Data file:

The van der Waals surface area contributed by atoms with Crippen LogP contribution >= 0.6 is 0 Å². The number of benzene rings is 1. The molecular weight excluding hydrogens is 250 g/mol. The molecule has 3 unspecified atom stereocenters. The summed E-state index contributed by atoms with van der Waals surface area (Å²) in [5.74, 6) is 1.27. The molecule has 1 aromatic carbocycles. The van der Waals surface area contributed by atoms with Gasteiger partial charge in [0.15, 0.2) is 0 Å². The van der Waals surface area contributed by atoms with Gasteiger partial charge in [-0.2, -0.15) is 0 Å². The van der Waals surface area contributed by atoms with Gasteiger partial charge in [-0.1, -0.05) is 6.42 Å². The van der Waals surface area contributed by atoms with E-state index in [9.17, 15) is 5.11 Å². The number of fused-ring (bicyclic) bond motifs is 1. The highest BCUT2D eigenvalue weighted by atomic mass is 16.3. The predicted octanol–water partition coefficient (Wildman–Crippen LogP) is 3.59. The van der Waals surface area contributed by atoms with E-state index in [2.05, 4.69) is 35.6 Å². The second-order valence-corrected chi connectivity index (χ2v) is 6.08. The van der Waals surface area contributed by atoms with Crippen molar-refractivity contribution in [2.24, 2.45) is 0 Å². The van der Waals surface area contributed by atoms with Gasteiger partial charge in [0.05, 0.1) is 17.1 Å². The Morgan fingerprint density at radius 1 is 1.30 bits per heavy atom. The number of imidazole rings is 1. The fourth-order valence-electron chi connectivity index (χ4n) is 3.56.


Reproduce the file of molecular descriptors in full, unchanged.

The van der Waals surface area contributed by atoms with Crippen LogP contribution >= 0.6 is 0 Å². The number of benzene rings is 1. The molecular weight excluding hydrogens is 250 g/mol. The molecule has 3 unspecified atom stereocenters. The summed E-state index contributed by atoms with van der Waals surface area (Å²) in [5.74, 6) is 1.27. The molecule has 1 aromatic carbocycles. The van der Waals surface area contributed by atoms with Gasteiger partial charge in [0.15, 0.2) is 0 Å². The van der Waals surface area contributed by atoms with Gasteiger partial charge in [-0.2, -0.15) is 0 Å². The van der Waals surface area contributed by atoms with Gasteiger partial charge in [-0.1, -0.05) is 6.42 Å². The van der Waals surface area contributed by atoms with E-state index in [9.17, 15) is 5.11 Å². The number of fused-ring (bicyclic) bond motifs is 1. The highest BCUT2D eigenvalue weighted by atomic mass is 16.3. The predicted octanol–water partition coefficient (Wildman–Crippen LogP) is 3.59. The van der Waals surface area contributed by atoms with E-state index in [2.05, 4.69) is 35.6 Å². The second-order valence-corrected chi connectivity index (χ2v) is 6.08. The van der Waals surface area contributed by atoms with Crippen molar-refractivity contribution in [2.24, 2.45) is 0 Å². The van der Waals surface area contributed by atoms with Gasteiger partial charge in [0.05, 0.1) is 17.1 Å². The Morgan fingerprint density at radius 1 is 1.30 bits per heavy atom. The number of imidazole rings is 1. The fourth-order valence-electron chi connectivity index (χ4n) is 3.56.